From vein precipitates to deformation and fluid rock interaction within a SSZ; insights from the Izu-Bonin-Mariana fore arc

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http://meetingorganizer.copernicus.org/EGU2017/EGU2017-7463.pdf
Author(s): Micheuz, Peter; Quandt, Dennis; Kurz, Walter
Author Affiliation(s): Primary:
University of Graz, Austria
Volume Title: European Geosciences Union general assembly 2017
Source: Geophysical Research Abstracts, Vol.19; European Geosciences Union general assembly 2017, Vienna, Austria, April 23-28, 2017. Publisher: Copernicus GmbH on behalf of the European Geosciences Union (EGU), Katlenburg-Lindau, Germany. ISSN: 1029-7006
Note: In English
Summary: International Ocean Discovery Program (IODP) expeditions 352 and 351 drilled through oceanic crust of the Philippine Sea plate. The two study areas are located near the outer Izu-Bonin-Mariana (IBM) fore arc and in the Amami Sankaku Basin. The primary objective was to improve our understanding of supra-subduction zones (SSZ) and the process of subduction initiation. The recovered drill cores during IODP expedition 352 represent approximately 50 Ma old fore arc basalts (FAB) and boninites revealing an entire volcanic sequence of a SSZ. Expedition 351 drilled FAB like oceanic crust similar in age to the FABs of expedition 352. In this study we present data on vein microstructures, geochemical data and isotopic signatures of vein precipitates to give new insights into fluid flow and precipitation processes and deformation within the Izu-Bonin fore arc. Veins formed predominantly as a consequence of hydrofracturing resulting in the occurrence of branched vein systems and brecciated samples. Along these hydrofractures the amount of altered host rock fragments varies and locally alters the host rock completely to zeolites and carbonates. Subordinately extensional veins released after the formation of the host rocks. Cross-cutting relationships of different vein types point to multiple fracturing events subsequently filled with minerals originating from a fluid with isotopic seawater signature. Based on vein precipitates, their morphology and their growth patterns four vein types have been defined. Major vein components are (Mg-) calcite and various zeolites determined by Raman spectra and electron microprobe analyses. Zeolites result from alteration of volcanic glass during interaction with a seawaterlike fluid. Type I veins which are characterized by micritic infill represent neptunian dikes. They predominantly occur in the upper levels of drill cores being the result of an initial volume change subsequently to crystallization of the host rocks. Type II veins are characterized by blocky carbonates and idiomorphic to blocky zeolites. Blocky carbonates locally exhibit zonation patterns. Type III and type IV veins are both assumed to be extensional veins. Type III is characterized by syntaxial growth and elongate blocky carbonate minerals. They predominantly occur as asymmetric syntaxial veins, locally exhibiting more than one crack-seal event. Type IV veins are defined as antitaxial fibrous carbonates. Type II veins commonly show deformation microstructures like twinning (type I/II twins), slightly curved twins, and subgrain boundaries indicative of incipient plastic deformation. Based on these observations differential stresses around 50 MPa were needed to deform vein minerals, presumably related to IBM fore arc extension due to the retreat of the subducted Pacific Plate. We acknowledge financial support by the Austrian Research Fund (P27982-N29) to W. Kurz [Copyright Author(s) 2017. CC Attribution 3.0 License: https://creativecommons.org/licenses/by/3.0/legalcode]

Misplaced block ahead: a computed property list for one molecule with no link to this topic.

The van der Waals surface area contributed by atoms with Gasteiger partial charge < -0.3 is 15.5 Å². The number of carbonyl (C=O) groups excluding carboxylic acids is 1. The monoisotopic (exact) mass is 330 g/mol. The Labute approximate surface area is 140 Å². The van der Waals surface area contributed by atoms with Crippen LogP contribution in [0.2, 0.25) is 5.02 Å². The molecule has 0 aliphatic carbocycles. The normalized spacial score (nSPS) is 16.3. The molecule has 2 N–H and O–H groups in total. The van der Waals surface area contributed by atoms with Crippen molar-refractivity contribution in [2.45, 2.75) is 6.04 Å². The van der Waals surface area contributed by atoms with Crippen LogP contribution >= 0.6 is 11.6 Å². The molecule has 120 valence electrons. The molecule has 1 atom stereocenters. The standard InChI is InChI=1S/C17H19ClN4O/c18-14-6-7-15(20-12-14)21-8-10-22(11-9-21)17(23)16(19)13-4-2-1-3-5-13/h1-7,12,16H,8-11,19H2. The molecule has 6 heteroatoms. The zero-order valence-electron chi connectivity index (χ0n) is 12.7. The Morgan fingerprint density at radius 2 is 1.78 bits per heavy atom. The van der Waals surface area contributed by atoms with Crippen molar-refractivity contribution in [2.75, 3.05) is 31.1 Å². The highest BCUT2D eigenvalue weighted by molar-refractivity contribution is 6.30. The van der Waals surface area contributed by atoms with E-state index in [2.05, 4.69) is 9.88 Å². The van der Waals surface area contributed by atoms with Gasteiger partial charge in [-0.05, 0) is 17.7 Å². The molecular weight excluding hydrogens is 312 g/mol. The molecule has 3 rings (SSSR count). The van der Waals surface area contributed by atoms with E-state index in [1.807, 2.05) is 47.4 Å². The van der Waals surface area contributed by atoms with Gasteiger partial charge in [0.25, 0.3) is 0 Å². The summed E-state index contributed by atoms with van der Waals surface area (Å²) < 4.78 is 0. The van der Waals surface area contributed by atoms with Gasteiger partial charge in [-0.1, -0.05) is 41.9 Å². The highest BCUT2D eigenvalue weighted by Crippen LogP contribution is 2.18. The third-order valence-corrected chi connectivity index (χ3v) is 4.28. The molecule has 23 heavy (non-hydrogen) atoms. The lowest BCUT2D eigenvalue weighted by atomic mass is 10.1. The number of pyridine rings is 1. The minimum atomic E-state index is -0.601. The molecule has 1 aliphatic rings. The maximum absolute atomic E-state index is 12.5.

Year of Publication: 2017
Research Program: IODP2 International Ocean Discovery Program
Key Words: 07 Marine Geology and Oceanography; Expedition 351; Expedition 352; International Ocean Discovery Program; Izu-Bonin Arc; Mariana Islands; Micronesia; North Pacific; Northwest Pacific; Oceania; Pacific Ocean; West Pacific
Coordinates: N282425 N282705 E1424600 E1423600
N272300 N272301 E1341907 E1341905
Record ID: 2018050417
Copyright Information: GeoRef, Copyright 2019 American Geosciences Institute. Reference includes data from European Geosciences Union, Munich, Germany